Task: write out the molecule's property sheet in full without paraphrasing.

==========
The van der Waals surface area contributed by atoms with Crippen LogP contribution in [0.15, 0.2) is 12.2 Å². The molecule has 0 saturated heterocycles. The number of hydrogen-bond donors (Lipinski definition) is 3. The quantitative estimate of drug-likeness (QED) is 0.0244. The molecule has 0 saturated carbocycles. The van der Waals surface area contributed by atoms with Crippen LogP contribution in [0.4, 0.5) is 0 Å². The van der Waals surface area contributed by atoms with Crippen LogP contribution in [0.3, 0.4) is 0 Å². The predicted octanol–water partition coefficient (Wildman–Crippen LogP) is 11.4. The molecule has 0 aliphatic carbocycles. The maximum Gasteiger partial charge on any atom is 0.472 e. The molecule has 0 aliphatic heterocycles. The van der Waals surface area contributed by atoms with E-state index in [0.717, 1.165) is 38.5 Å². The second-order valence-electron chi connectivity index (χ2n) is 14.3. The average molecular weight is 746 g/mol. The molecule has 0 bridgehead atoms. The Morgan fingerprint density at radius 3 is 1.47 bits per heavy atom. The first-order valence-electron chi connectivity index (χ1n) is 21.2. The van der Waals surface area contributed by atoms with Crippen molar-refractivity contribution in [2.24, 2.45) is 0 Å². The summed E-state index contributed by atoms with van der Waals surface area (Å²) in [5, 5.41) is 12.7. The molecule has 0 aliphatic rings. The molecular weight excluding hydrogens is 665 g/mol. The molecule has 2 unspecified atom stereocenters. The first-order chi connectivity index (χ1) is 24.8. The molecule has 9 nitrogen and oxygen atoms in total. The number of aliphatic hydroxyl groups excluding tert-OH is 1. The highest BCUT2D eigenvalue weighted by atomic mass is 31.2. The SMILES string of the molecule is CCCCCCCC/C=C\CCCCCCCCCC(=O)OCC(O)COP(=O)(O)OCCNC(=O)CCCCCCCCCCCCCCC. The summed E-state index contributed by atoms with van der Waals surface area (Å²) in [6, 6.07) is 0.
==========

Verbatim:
The van der Waals surface area contributed by atoms with Crippen LogP contribution in [0.15, 0.2) is 12.2 Å². The molecule has 0 saturated heterocycles. The number of hydrogen-bond donors (Lipinski definition) is 3. The quantitative estimate of drug-likeness (QED) is 0.0244. The molecule has 0 saturated carbocycles. The van der Waals surface area contributed by atoms with Crippen LogP contribution in [0.4, 0.5) is 0 Å². The van der Waals surface area contributed by atoms with Crippen LogP contribution in [0.3, 0.4) is 0 Å². The predicted octanol–water partition coefficient (Wildman–Crippen LogP) is 11.4. The molecule has 0 aliphatic carbocycles. The maximum Gasteiger partial charge on any atom is 0.472 e. The molecule has 0 aliphatic heterocycles. The van der Waals surface area contributed by atoms with E-state index in [0.717, 1.165) is 38.5 Å². The second-order valence-electron chi connectivity index (χ2n) is 14.3. The average molecular weight is 746 g/mol. The molecule has 0 bridgehead atoms. The Morgan fingerprint density at radius 3 is 1.47 bits per heavy atom. The first-order valence-electron chi connectivity index (χ1n) is 21.2. The van der Waals surface area contributed by atoms with Crippen molar-refractivity contribution in [2.24, 2.45) is 0 Å². The summed E-state index contributed by atoms with van der Waals surface area (Å²) in [5, 5.41) is 12.7. The molecule has 0 aliphatic rings. The molecular weight excluding hydrogens is 665 g/mol. The molecule has 2 unspecified atom stereocenters. The first-order chi connectivity index (χ1) is 24.8. The molecule has 9 nitrogen and oxygen atoms in total. The number of aliphatic hydroxyl groups excluding tert-OH is 1. The highest BCUT2D eigenvalue weighted by atomic mass is 31.2. The SMILES string of the molecule is CCCCCCCC/C=C\CCCCCCCCCC(=O)OCC(O)COP(=O)(O)OCCNC(=O)CCCCCCCCCCCCCCC. The summed E-state index contributed by atoms with van der Waals surface area (Å²) in [6, 6.07) is 0.